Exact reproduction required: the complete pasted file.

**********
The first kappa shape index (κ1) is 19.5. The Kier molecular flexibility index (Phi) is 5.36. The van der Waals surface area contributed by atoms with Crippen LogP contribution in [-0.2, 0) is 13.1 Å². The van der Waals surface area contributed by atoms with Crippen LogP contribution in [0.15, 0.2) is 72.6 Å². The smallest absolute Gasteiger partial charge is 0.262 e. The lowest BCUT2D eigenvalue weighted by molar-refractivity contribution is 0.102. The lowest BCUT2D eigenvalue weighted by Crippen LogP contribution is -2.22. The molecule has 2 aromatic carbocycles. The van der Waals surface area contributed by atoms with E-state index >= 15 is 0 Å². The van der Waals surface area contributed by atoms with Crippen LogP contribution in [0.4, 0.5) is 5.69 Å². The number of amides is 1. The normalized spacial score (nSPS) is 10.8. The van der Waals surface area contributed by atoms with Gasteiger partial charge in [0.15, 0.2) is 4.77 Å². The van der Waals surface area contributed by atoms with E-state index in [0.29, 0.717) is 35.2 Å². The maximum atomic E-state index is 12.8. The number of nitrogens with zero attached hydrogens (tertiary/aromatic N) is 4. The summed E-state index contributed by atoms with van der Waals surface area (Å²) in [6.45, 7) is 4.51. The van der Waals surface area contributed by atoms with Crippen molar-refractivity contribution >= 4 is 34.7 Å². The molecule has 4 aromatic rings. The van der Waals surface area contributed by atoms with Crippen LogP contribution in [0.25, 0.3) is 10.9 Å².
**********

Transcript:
The first kappa shape index (κ1) is 19.5. The Kier molecular flexibility index (Phi) is 5.36. The van der Waals surface area contributed by atoms with Crippen LogP contribution in [-0.2, 0) is 13.1 Å². The van der Waals surface area contributed by atoms with Crippen LogP contribution in [0.15, 0.2) is 72.6 Å². The smallest absolute Gasteiger partial charge is 0.262 e. The lowest BCUT2D eigenvalue weighted by molar-refractivity contribution is 0.102. The lowest BCUT2D eigenvalue weighted by Crippen LogP contribution is -2.22. The molecule has 2 aromatic carbocycles. The van der Waals surface area contributed by atoms with E-state index >= 15 is 0 Å². The van der Waals surface area contributed by atoms with Crippen LogP contribution in [0.4, 0.5) is 5.69 Å². The number of amides is 1. The normalized spacial score (nSPS) is 10.8. The van der Waals surface area contributed by atoms with Gasteiger partial charge in [0.15, 0.2) is 4.77 Å². The van der Waals surface area contributed by atoms with E-state index in [0.29, 0.717) is 35.2 Å². The maximum atomic E-state index is 12.8. The number of nitrogens with zero attached hydrogens (tertiary/aromatic N) is 4. The summed E-state index contributed by atoms with van der Waals surface area (Å²) in [6.45, 7) is 4.51. The van der Waals surface area contributed by atoms with Crippen molar-refractivity contribution >= 4 is 34.7 Å². The molecule has 4 aromatic rings. The van der Waals surface area contributed by atoms with Crippen LogP contribution in [0.25, 0.3) is 10.9 Å².